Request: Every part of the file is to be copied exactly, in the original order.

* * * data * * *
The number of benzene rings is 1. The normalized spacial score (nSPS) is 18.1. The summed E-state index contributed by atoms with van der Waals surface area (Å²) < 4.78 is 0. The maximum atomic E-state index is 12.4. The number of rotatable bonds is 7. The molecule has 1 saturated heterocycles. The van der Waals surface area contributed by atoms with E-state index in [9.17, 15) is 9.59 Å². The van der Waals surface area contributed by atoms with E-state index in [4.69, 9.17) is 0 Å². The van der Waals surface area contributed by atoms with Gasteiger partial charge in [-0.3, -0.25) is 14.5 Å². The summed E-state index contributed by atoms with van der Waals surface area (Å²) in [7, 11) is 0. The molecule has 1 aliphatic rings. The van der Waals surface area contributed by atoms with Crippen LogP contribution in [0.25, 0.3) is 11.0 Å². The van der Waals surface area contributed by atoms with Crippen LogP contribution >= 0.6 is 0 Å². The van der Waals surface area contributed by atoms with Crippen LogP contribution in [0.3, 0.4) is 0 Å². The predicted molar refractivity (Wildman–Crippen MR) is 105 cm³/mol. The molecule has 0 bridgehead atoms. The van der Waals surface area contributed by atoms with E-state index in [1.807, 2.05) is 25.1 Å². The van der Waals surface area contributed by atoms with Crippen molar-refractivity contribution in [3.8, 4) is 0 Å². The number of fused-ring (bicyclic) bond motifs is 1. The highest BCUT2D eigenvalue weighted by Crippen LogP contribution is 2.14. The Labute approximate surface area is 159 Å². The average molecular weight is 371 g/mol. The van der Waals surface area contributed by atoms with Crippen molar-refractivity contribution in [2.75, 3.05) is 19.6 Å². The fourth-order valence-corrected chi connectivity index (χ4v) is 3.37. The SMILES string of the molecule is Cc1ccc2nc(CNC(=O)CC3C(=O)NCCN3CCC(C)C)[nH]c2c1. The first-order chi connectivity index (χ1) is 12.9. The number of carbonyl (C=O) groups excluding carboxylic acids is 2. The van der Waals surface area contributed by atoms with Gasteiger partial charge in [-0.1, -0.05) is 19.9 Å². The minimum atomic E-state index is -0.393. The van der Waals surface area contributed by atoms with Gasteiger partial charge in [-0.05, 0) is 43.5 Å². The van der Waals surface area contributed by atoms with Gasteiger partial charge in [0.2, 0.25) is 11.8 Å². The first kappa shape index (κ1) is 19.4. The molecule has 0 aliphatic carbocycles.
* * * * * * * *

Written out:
The number of benzene rings is 1. The normalized spacial score (nSPS) is 18.1. The summed E-state index contributed by atoms with van der Waals surface area (Å²) < 4.78 is 0. The maximum atomic E-state index is 12.4. The number of rotatable bonds is 7. The molecule has 1 saturated heterocycles. The van der Waals surface area contributed by atoms with E-state index in [9.17, 15) is 9.59 Å². The van der Waals surface area contributed by atoms with E-state index in [4.69, 9.17) is 0 Å². The van der Waals surface area contributed by atoms with Gasteiger partial charge in [-0.3, -0.25) is 14.5 Å². The summed E-state index contributed by atoms with van der Waals surface area (Å²) in [7, 11) is 0. The molecule has 1 aliphatic rings. The van der Waals surface area contributed by atoms with Crippen LogP contribution in [0.25, 0.3) is 11.0 Å². The van der Waals surface area contributed by atoms with Crippen LogP contribution >= 0.6 is 0 Å². The van der Waals surface area contributed by atoms with Crippen LogP contribution in [0.3, 0.4) is 0 Å². The predicted molar refractivity (Wildman–Crippen MR) is 105 cm³/mol. The molecule has 0 bridgehead atoms. The van der Waals surface area contributed by atoms with E-state index in [1.807, 2.05) is 25.1 Å². The van der Waals surface area contributed by atoms with Crippen molar-refractivity contribution in [3.8, 4) is 0 Å². The number of fused-ring (bicyclic) bond motifs is 1. The highest BCUT2D eigenvalue weighted by Crippen LogP contribution is 2.14. The Labute approximate surface area is 159 Å². The average molecular weight is 371 g/mol. The van der Waals surface area contributed by atoms with Crippen molar-refractivity contribution in [2.75, 3.05) is 19.6 Å². The fourth-order valence-corrected chi connectivity index (χ4v) is 3.37. The SMILES string of the molecule is Cc1ccc2nc(CNC(=O)CC3C(=O)NCCN3CCC(C)C)[nH]c2c1. The first-order chi connectivity index (χ1) is 12.9. The number of carbonyl (C=O) groups excluding carboxylic acids is 2. The van der Waals surface area contributed by atoms with Gasteiger partial charge in [-0.1, -0.05) is 19.9 Å². The minimum atomic E-state index is -0.393. The van der Waals surface area contributed by atoms with Gasteiger partial charge in [-0.05, 0) is 43.5 Å². The van der Waals surface area contributed by atoms with Gasteiger partial charge in [0.2, 0.25) is 11.8 Å². The first kappa shape index (κ1) is 19.4. The molecule has 0 aliphatic carbocycles.